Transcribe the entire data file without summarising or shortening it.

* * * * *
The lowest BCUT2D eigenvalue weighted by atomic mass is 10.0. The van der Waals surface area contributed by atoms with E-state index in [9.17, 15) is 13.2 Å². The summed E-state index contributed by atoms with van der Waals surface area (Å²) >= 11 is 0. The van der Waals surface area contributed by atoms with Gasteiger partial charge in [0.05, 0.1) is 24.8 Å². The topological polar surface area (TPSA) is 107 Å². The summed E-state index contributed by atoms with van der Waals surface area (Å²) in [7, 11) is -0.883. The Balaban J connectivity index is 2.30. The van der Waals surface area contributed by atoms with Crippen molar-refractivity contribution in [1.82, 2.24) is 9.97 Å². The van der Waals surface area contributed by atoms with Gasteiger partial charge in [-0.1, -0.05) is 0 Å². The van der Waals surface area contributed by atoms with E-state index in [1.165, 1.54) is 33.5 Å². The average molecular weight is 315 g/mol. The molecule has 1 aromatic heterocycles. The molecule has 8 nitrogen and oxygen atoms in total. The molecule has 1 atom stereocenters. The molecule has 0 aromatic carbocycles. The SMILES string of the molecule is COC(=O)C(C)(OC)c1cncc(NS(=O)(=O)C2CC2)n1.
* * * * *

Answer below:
The lowest BCUT2D eigenvalue weighted by atomic mass is 10.0. The van der Waals surface area contributed by atoms with E-state index in [9.17, 15) is 13.2 Å². The summed E-state index contributed by atoms with van der Waals surface area (Å²) >= 11 is 0. The van der Waals surface area contributed by atoms with Gasteiger partial charge in [0.05, 0.1) is 24.8 Å². The topological polar surface area (TPSA) is 107 Å². The summed E-state index contributed by atoms with van der Waals surface area (Å²) in [7, 11) is -0.883. The Balaban J connectivity index is 2.30. The van der Waals surface area contributed by atoms with Crippen molar-refractivity contribution in [1.82, 2.24) is 9.97 Å². The van der Waals surface area contributed by atoms with Gasteiger partial charge in [-0.1, -0.05) is 0 Å². The van der Waals surface area contributed by atoms with E-state index in [1.165, 1.54) is 33.5 Å². The average molecular weight is 315 g/mol. The molecule has 1 aromatic heterocycles. The molecule has 8 nitrogen and oxygen atoms in total. The molecule has 1 atom stereocenters. The molecule has 0 aromatic carbocycles. The SMILES string of the molecule is COC(=O)C(C)(OC)c1cncc(NS(=O)(=O)C2CC2)n1.